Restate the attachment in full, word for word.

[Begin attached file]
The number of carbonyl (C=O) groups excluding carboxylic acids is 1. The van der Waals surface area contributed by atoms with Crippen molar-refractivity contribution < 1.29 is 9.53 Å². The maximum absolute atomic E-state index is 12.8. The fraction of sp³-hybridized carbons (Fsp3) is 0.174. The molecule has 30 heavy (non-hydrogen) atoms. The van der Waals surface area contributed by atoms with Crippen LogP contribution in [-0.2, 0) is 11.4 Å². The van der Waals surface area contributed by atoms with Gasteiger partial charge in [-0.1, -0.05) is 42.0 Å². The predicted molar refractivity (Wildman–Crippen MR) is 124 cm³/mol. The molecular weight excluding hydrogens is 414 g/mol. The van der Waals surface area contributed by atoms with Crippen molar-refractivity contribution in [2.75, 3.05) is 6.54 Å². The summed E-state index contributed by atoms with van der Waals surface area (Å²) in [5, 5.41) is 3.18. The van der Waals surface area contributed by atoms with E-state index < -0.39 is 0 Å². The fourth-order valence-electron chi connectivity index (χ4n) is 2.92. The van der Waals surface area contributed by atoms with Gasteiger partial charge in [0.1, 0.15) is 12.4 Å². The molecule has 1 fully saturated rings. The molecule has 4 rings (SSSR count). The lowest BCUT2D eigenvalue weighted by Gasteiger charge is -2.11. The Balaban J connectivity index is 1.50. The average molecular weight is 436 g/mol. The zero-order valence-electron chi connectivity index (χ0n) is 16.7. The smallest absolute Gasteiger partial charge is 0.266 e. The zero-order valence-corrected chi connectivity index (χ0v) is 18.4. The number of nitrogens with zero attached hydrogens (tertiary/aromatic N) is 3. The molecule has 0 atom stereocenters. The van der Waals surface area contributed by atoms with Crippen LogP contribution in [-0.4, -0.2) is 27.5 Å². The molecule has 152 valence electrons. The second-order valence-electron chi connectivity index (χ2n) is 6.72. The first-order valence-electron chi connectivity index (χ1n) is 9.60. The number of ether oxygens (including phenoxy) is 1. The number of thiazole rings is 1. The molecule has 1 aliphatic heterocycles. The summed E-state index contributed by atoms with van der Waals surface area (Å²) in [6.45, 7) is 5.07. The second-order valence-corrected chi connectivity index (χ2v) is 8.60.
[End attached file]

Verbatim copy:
The number of carbonyl (C=O) groups excluding carboxylic acids is 1. The van der Waals surface area contributed by atoms with Crippen molar-refractivity contribution < 1.29 is 9.53 Å². The maximum absolute atomic E-state index is 12.8. The fraction of sp³-hybridized carbons (Fsp3) is 0.174. The molecule has 30 heavy (non-hydrogen) atoms. The van der Waals surface area contributed by atoms with Crippen LogP contribution in [-0.2, 0) is 11.4 Å². The van der Waals surface area contributed by atoms with Gasteiger partial charge in [-0.1, -0.05) is 42.0 Å². The predicted molar refractivity (Wildman–Crippen MR) is 124 cm³/mol. The molecular weight excluding hydrogens is 414 g/mol. The van der Waals surface area contributed by atoms with Crippen molar-refractivity contribution in [2.75, 3.05) is 6.54 Å². The summed E-state index contributed by atoms with van der Waals surface area (Å²) in [5, 5.41) is 3.18. The van der Waals surface area contributed by atoms with E-state index < -0.39 is 0 Å². The fourth-order valence-electron chi connectivity index (χ4n) is 2.92. The van der Waals surface area contributed by atoms with Gasteiger partial charge in [0.1, 0.15) is 12.4 Å². The molecule has 1 fully saturated rings. The molecule has 4 rings (SSSR count). The lowest BCUT2D eigenvalue weighted by Gasteiger charge is -2.11. The Balaban J connectivity index is 1.50. The average molecular weight is 436 g/mol. The zero-order valence-electron chi connectivity index (χ0n) is 16.7. The smallest absolute Gasteiger partial charge is 0.266 e. The zero-order valence-corrected chi connectivity index (χ0v) is 18.4. The number of nitrogens with zero attached hydrogens (tertiary/aromatic N) is 3. The molecule has 0 atom stereocenters. The van der Waals surface area contributed by atoms with Crippen LogP contribution in [-0.4, -0.2) is 27.5 Å². The molecule has 152 valence electrons. The second-order valence-electron chi connectivity index (χ2n) is 6.72. The first-order valence-electron chi connectivity index (χ1n) is 9.60. The number of ether oxygens (including phenoxy) is 1. The number of thiazole rings is 1. The molecule has 1 aliphatic heterocycles. The summed E-state index contributed by atoms with van der Waals surface area (Å²) in [6.45, 7) is 5.07. The second-order valence-corrected chi connectivity index (χ2v) is 8.60.